Allison's husband, Cole, adds, "I wouldn't be surprised if he flattened your tire just so he could be there to help you fix it."
Laughs around the table and probably an elbow to the ribs from his wife given how Cole is holding his side. Ryan shakes his head, still watching me.
I smile and laugh, not too loud and not too long, to show that I, too, am amused at the thought that Ryan would go to such extremes to meet me.
Amused that any person would have watched another long enough to know that he always filled up at that truck stop for gas on Thursday evenings after spending the day in his East Texas office. That someone knew he favored the pumps on the west side of the building, and that his eyes almost always lingered a little too long on any female who crossed his path, especially those dressed in short skirts. And that same someone would pick up on little things, like the LSU baseball cap in the back seat or the frat tee showing through his white dress shirt or the country club sticker in the bottom left corner of his windshield, to ensure when they did meet there would be things to talk about. That someone would hold a nail just so in a valve while the air whistled away.
I mean, it's amusing to believe one person would go to those lengths just to meet another.
“I totally nailed it,” I say, as I dip the last dinner plate into the sink full of soapy water. Ryan moves in behind me, his arms skimming my hips until they are wrapped around my waist. His chin settles on my shoulder, and his lips press against that spot on my neck in a way he knows I adore.
"They loved you," he whispers.
They don't love me. At most, I satisfied the first wave of curiosity. And I imagine before the first car left the driveway, every woman was in the passenger seat swiping between the group text message picking apart every aspect of the night and the search bar on every social media site trying to track down exactly who I am and what small town in Alabama I came from.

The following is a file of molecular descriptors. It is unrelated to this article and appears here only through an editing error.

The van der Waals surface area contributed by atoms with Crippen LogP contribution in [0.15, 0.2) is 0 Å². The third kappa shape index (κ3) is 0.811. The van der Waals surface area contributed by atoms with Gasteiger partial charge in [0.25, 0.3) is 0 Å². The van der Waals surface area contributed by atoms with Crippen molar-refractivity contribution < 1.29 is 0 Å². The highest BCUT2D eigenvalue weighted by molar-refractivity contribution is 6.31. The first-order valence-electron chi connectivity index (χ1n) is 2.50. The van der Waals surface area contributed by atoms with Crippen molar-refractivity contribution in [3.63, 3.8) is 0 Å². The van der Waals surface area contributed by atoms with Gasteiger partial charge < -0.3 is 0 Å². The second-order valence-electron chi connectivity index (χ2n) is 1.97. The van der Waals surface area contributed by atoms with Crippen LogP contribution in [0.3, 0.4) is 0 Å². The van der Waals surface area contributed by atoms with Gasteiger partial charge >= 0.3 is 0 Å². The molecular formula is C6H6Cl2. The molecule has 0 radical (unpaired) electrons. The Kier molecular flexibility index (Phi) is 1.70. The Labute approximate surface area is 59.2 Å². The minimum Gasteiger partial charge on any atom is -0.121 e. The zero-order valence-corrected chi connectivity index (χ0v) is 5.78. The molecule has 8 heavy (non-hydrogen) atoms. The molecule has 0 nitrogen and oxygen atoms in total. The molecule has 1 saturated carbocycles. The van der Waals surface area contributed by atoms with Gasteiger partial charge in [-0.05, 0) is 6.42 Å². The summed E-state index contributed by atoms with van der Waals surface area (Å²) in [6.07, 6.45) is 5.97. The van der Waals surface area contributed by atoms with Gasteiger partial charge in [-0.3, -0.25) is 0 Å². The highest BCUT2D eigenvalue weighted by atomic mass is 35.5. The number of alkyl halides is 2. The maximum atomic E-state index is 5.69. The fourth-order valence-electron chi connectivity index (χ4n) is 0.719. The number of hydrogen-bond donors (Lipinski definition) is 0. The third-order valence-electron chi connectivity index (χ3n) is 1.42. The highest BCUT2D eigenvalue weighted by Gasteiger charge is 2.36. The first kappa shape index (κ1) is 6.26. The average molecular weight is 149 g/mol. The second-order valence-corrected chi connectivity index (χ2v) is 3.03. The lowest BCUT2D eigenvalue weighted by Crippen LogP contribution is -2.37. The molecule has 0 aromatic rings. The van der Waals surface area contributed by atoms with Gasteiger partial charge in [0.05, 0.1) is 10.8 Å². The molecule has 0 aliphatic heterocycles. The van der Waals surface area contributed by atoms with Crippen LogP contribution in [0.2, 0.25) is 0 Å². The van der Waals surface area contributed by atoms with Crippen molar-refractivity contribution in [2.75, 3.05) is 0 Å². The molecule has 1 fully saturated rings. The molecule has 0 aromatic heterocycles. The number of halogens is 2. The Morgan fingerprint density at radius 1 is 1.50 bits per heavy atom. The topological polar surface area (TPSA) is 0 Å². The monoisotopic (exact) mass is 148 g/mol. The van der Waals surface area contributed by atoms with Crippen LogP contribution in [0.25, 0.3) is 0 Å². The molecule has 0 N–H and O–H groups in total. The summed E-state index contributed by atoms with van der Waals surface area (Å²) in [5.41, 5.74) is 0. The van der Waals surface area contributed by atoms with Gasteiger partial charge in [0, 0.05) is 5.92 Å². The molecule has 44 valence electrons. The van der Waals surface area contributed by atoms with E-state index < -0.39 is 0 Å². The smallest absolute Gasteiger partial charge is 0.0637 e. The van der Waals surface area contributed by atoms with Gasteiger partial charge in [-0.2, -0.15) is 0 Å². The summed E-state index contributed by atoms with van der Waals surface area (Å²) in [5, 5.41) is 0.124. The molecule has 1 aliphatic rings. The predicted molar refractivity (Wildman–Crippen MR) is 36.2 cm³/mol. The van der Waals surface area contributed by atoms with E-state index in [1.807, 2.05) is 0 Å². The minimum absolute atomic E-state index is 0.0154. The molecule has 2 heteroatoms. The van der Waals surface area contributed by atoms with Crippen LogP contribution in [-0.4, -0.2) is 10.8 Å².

"Ray just sent me a text. Sara wants your number so she can invite you to lunch next week."
That was faster than I anticipated. I guess the second wave of curiosity is barreling toward me, fueled by the discovery that all searches turned up just the bare minimum of information, and they are hungry for more.
"I sent it to him. Hope that's okay," he says.
I twist around until I'm facing him, my hands crawling up his chest until they're framing his face. "Of course. They're your friends. And I hope they'll be my friends too."
So now there will be a lunch where the questions will be more direct, because Ryan won't be there to make sure they aren't.
Standing on my tiptoes, I pull him closer, until my mouth is mere inches from his. We both love this part, the anticipation, when breaths mingle and my brown eyes stare into his blue ones. We're close but not close enough. His hands slip under the hem on my shirt, his fingers digging into the soft skin at my waist while mine slide up the back of his neck, my fingers curling into his dark hair. Ryan's hair is longer than it was when we first met, when I first started watching him. I told him I liked it like this. That I liked having something to hold on to, so he stopped cutting it. I could tell his friends were surprised when they saw him, because from my own social media research, his hair has never touched his collar. And then they looked to me, and I could see their questions. Why has Ryan changed? And is it because of this girl?
He drags his hands lower, gripping my thighs under my short skirt and pulling me up so my legs can wrap around him.
"Will you stay?" he whispers, even though we're the only two people in the house. He asks me this question every night.
"Yes," I whisper back. My answer is always the same.
Ryan's mouth hovers over mine but still maintains a sliver of space between us. I lose focus on his face. Even though he's killing me, I wait for him to close the distance between us.
"I don't want to ask anymore. I want to know you'll be here every night because it's your home too. Will you do that? Make this your home?"
I dig my fingers deeper into his hair and lock my legs tighter around him. "I thought you'd never ask."
I feel his smile against my lips, and he's kissing me then carrying me through the kitchen, down the hall to the bedroom.
Ever since Ryan asked me to move in with him five days ago and I said yes, he's been impatient for it to happen. I woke up the morning after the dinner party to him on the phone with a moving company, scheduling their services for later that day, thanks to a last-minute cancellation.